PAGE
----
7. You can also use a bead to raise the center of a spider web daisy (Mill Hill Pebble Beads work well because of their overall size and the size of their center hole; pony beads, which are larger, work too). Center the bead, hole up, in the flower area. Work all the detached chain stitch loops by coming up and sinking back through the hole in the bead. Come up through the hole to begin the spider web wrapping as well.

  8. I don’t know if this is a question that would qualify for Stitch Play, but I could certainly use help. I’ve been trying to master the buttonhole stitch in hopes that I could do all sorts of wonderful CQ fan shapes and other motifs, but I have difficulty getting the stitches to stay in play. I don’t know if its my tension, the thread I’m using or what, but the stitches seem to loosen and the outer edge falls into the center. I’m fine doing a very close stitch (say outlining a leaf edge), but once my stitches widen out, the thread loosening starts happening. I usually end up adding a bead or couching stitch to the outer edge just to tighten up the stitches. Have tried a number of different threads, loosening my tension, but still have problems. Help!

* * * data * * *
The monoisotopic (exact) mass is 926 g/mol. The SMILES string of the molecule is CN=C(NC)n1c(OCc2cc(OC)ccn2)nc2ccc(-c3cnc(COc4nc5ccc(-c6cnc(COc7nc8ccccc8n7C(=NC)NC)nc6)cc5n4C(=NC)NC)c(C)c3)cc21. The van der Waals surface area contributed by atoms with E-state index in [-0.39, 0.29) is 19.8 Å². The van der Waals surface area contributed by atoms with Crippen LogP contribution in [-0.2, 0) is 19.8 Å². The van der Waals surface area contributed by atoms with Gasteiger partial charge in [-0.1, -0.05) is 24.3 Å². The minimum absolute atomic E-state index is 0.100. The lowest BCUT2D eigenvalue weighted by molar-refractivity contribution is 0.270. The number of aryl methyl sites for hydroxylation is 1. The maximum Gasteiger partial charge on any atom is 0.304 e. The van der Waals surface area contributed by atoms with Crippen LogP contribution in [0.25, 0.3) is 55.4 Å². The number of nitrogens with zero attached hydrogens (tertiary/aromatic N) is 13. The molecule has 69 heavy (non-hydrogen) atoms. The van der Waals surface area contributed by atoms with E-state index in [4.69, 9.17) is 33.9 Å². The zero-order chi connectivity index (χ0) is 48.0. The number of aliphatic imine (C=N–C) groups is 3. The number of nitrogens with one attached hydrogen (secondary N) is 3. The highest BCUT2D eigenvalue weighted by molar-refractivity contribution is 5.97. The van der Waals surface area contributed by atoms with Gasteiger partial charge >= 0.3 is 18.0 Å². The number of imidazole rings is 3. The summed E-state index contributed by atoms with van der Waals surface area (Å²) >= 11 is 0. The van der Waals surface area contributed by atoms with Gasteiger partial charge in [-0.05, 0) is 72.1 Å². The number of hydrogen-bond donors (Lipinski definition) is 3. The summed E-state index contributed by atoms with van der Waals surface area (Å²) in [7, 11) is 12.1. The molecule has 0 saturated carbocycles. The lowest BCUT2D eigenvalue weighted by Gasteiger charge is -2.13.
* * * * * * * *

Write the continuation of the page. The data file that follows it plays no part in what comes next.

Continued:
Thank you in advance for whatever help you can give.

  9. Mary,

    Thanks for posting this. If you did the padding stitches in red, then the spokes and woven part in black, it would be the perfect black widow for a Halloween piece. 🙂 Oh the possibilities.

  10. Oh, Mary, this Stitch Play is FUN! Love this domed spider daisy and your carefully detailed instructions and comparison. If and when you have time, I’d LOVE to see a beehive done this way … my sister collects bee things, as her son is a beekeeper … I could embroider something for her with little bees and a beehive …


    Cathy in PA

  11. I love the Stitch Play series….My only reguest is PLEASE, PLEASE continue……I am a long time stitcher and I love to add dimensional stitches to my pieces and these are a great help…I have created a special folder in my “favorites” to keep these instruction and the ones to follow, so I always know where to find them guickly

  12. Hi Mary,